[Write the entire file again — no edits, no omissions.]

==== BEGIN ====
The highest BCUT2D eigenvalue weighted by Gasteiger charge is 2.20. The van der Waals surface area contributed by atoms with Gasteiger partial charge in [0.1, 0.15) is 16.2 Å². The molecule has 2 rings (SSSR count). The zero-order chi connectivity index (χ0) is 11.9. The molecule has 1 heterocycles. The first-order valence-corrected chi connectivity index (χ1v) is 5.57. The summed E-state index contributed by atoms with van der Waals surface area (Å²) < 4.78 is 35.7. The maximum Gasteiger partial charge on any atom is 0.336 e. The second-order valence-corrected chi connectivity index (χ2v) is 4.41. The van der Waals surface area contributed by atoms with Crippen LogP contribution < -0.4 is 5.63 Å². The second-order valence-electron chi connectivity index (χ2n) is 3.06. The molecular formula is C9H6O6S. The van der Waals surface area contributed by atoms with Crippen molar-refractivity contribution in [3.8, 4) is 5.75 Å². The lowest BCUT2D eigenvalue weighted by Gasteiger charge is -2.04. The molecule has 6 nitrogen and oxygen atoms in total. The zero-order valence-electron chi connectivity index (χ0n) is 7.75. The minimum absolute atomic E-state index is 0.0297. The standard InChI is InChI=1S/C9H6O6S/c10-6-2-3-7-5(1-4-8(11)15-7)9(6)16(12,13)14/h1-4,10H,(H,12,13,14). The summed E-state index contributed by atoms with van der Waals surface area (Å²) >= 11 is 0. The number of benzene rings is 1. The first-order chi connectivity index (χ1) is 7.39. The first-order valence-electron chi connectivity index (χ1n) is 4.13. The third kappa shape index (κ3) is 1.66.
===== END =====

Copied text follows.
The highest BCUT2D eigenvalue weighted by Gasteiger charge is 2.20. The van der Waals surface area contributed by atoms with Gasteiger partial charge in [0.1, 0.15) is 16.2 Å². The molecule has 2 rings (SSSR count). The zero-order chi connectivity index (χ0) is 11.9. The molecule has 1 heterocycles. The first-order valence-corrected chi connectivity index (χ1v) is 5.57. The summed E-state index contributed by atoms with van der Waals surface area (Å²) < 4.78 is 35.7. The maximum Gasteiger partial charge on any atom is 0.336 e. The second-order valence-corrected chi connectivity index (χ2v) is 4.41. The van der Waals surface area contributed by atoms with Crippen LogP contribution < -0.4 is 5.63 Å². The second-order valence-electron chi connectivity index (χ2n) is 3.06. The molecular formula is C9H6O6S. The van der Waals surface area contributed by atoms with Crippen molar-refractivity contribution in [3.8, 4) is 5.75 Å². The lowest BCUT2D eigenvalue weighted by Gasteiger charge is -2.04. The molecule has 6 nitrogen and oxygen atoms in total. The zero-order valence-electron chi connectivity index (χ0n) is 7.75. The minimum absolute atomic E-state index is 0.0297. The standard InChI is InChI=1S/C9H6O6S/c10-6-2-3-7-5(1-4-8(11)15-7)9(6)16(12,13)14/h1-4,10H,(H,12,13,14). The summed E-state index contributed by atoms with van der Waals surface area (Å²) >= 11 is 0. The number of benzene rings is 1. The first-order chi connectivity index (χ1) is 7.39. The first-order valence-electron chi connectivity index (χ1n) is 4.13. The third kappa shape index (κ3) is 1.66.